Sandra Oh’s Golden Globes Speech Explained Exactly Why Representation Matters

With Sandra Oh and Andy Samberg hosting today’s Golden Globes, where the opening monologue would go was always an issue with a few question marks around it. But, true to form, the duo knocked it out of the park. And Oh, in particular, brought the entire room to the verge of tears.

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The somewhat unlikely duo began today’s Awards show by roasting nominees in the crowd with nothing but pure compliments in a light-hearted, banter-fuelled rant that included multiple references to Lady Gaga‘s now-infamous “there can be 100 people in a room” speech.

But it was when Oh, the first Asian woman to host the Golden Globes, began taking shots at Hollywood’s often-maligned and well documented issues with racial representation that the speech took on an entirely different tone.

Firstly, Oh offered some light jokes, stating that Crazy Rich Asians was the first major studio film with an Asian-American lead since Ghost In The Shell and Aloha – to which Emma Stone, star of the latter, offered a heckled apology from deep within the crowd.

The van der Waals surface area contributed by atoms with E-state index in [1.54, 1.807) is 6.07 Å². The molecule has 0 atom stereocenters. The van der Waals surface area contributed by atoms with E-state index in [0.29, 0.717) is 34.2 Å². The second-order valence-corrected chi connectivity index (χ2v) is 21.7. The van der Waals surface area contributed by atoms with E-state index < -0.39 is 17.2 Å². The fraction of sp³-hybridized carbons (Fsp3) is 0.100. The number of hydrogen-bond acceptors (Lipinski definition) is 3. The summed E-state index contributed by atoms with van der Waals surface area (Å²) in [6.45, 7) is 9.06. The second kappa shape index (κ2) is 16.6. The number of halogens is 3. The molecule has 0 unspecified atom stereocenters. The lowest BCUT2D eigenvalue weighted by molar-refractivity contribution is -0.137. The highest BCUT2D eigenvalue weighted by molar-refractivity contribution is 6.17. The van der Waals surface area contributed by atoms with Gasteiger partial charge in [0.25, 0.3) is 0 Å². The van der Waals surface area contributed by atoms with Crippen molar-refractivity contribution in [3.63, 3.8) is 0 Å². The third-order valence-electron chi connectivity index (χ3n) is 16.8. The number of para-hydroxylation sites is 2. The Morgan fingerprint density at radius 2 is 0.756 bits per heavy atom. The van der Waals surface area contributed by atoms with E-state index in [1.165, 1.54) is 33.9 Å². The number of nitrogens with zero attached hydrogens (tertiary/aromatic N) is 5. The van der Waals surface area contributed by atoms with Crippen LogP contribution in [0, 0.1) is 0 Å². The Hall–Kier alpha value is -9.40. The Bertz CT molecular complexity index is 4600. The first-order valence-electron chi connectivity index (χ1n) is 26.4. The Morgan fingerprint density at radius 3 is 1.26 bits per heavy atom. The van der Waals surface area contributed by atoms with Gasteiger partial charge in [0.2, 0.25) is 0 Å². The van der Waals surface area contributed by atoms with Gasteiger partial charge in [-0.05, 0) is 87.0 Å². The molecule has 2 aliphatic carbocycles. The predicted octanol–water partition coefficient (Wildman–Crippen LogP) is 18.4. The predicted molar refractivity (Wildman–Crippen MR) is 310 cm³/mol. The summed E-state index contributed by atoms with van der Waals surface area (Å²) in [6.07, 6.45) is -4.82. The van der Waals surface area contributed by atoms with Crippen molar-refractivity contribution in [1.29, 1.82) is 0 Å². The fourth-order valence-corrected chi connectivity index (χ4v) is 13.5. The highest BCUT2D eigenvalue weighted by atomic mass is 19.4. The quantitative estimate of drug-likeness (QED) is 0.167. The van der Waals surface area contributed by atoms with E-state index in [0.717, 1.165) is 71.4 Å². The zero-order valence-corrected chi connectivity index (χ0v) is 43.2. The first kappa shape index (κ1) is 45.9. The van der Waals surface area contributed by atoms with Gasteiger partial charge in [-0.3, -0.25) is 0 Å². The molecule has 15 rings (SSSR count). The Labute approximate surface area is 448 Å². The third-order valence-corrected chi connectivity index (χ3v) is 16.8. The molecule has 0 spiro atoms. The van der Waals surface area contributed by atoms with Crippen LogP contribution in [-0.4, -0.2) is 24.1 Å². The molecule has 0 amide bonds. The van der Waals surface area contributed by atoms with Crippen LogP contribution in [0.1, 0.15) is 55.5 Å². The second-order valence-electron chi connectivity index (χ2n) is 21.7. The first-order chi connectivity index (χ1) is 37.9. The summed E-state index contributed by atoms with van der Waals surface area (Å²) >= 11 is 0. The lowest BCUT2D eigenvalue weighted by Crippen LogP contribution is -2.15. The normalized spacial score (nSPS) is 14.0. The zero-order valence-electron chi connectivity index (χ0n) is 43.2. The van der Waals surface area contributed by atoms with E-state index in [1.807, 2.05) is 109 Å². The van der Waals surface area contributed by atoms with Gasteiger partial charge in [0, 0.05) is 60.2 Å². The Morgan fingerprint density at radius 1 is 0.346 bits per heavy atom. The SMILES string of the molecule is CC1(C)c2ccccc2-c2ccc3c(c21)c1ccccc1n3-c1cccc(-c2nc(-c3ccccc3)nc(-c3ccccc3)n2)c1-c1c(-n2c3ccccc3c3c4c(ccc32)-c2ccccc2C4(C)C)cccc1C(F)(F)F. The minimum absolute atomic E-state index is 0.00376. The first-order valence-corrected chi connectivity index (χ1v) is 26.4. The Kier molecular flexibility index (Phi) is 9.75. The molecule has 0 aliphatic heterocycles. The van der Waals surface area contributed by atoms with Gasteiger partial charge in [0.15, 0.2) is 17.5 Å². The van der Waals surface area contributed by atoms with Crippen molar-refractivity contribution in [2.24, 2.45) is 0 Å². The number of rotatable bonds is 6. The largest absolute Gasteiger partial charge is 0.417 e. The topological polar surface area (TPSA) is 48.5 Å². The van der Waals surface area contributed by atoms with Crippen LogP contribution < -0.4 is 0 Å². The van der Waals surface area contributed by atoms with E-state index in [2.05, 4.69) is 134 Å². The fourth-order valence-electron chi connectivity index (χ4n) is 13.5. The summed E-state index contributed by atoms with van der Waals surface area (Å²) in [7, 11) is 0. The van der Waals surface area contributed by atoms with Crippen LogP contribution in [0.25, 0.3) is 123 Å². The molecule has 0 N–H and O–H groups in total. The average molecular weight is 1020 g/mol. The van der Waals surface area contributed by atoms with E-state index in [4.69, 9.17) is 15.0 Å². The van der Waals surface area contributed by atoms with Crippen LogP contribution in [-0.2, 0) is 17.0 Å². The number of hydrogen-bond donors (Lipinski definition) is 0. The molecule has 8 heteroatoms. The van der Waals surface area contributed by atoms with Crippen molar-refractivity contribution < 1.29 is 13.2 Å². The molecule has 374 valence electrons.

But it was Oh’s closing remarks that brought the house down.

With her voice clearly wavering, Oh revealed just why she accepted the role, and the absolute, vital importance that the job represents to Asian-American actors in Hollywood.

I said yes to the fear of being on this stage tonight, because I wanted to be here to look out onto this audience and witness this moment of change. And I’m not fooling myself: next year could be different. It probably will be. But right now, this moment is real. Trust me, it is real. Because I see you. And i see you. All these faces of change. And now so will everyone else.

Sandra Oh forever. Forever and ever, and ever and ever.